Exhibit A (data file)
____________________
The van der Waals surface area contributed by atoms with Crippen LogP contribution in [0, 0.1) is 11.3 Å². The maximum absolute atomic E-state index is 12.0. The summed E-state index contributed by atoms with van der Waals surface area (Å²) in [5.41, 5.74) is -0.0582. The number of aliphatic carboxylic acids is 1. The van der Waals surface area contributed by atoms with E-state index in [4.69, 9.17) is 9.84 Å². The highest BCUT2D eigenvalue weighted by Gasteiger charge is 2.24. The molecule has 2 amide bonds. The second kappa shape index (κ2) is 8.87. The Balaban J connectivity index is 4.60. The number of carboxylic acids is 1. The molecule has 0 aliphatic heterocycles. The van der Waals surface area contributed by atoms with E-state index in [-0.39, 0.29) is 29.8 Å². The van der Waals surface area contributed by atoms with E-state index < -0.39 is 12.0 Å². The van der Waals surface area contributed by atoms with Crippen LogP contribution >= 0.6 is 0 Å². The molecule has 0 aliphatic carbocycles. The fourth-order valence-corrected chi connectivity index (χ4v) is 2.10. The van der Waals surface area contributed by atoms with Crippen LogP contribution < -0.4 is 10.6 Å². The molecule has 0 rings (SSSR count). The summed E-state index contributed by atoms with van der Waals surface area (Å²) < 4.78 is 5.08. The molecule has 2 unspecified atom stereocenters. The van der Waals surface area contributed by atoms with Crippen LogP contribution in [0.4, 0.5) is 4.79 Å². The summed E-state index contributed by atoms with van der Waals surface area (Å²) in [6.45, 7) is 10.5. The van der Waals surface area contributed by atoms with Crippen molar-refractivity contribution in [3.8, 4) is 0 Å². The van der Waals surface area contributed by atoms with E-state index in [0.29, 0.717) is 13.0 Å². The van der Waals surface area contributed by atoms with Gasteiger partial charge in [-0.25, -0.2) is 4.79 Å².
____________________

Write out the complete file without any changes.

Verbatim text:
The van der Waals surface area contributed by atoms with Crippen LogP contribution in [0, 0.1) is 11.3 Å². The maximum absolute atomic E-state index is 12.0. The summed E-state index contributed by atoms with van der Waals surface area (Å²) in [5.41, 5.74) is -0.0582. The number of aliphatic carboxylic acids is 1. The van der Waals surface area contributed by atoms with E-state index in [4.69, 9.17) is 9.84 Å². The highest BCUT2D eigenvalue weighted by Gasteiger charge is 2.24. The molecule has 2 amide bonds. The second kappa shape index (κ2) is 8.87. The Balaban J connectivity index is 4.60. The number of carboxylic acids is 1. The molecule has 0 aliphatic heterocycles. The van der Waals surface area contributed by atoms with E-state index in [-0.39, 0.29) is 29.8 Å². The van der Waals surface area contributed by atoms with E-state index < -0.39 is 12.0 Å². The van der Waals surface area contributed by atoms with Crippen LogP contribution >= 0.6 is 0 Å². The molecule has 0 aliphatic carbocycles. The fourth-order valence-corrected chi connectivity index (χ4v) is 2.10. The van der Waals surface area contributed by atoms with Crippen LogP contribution < -0.4 is 10.6 Å². The molecule has 0 rings (SSSR count). The summed E-state index contributed by atoms with van der Waals surface area (Å²) < 4.78 is 5.08. The molecule has 2 unspecified atom stereocenters. The van der Waals surface area contributed by atoms with Crippen LogP contribution in [0.4, 0.5) is 4.79 Å². The summed E-state index contributed by atoms with van der Waals surface area (Å²) in [6.45, 7) is 10.5. The van der Waals surface area contributed by atoms with Crippen molar-refractivity contribution in [3.8, 4) is 0 Å². The van der Waals surface area contributed by atoms with E-state index in [0.29, 0.717) is 13.0 Å². The van der Waals surface area contributed by atoms with Gasteiger partial charge in [-0.25, -0.2) is 4.79 Å².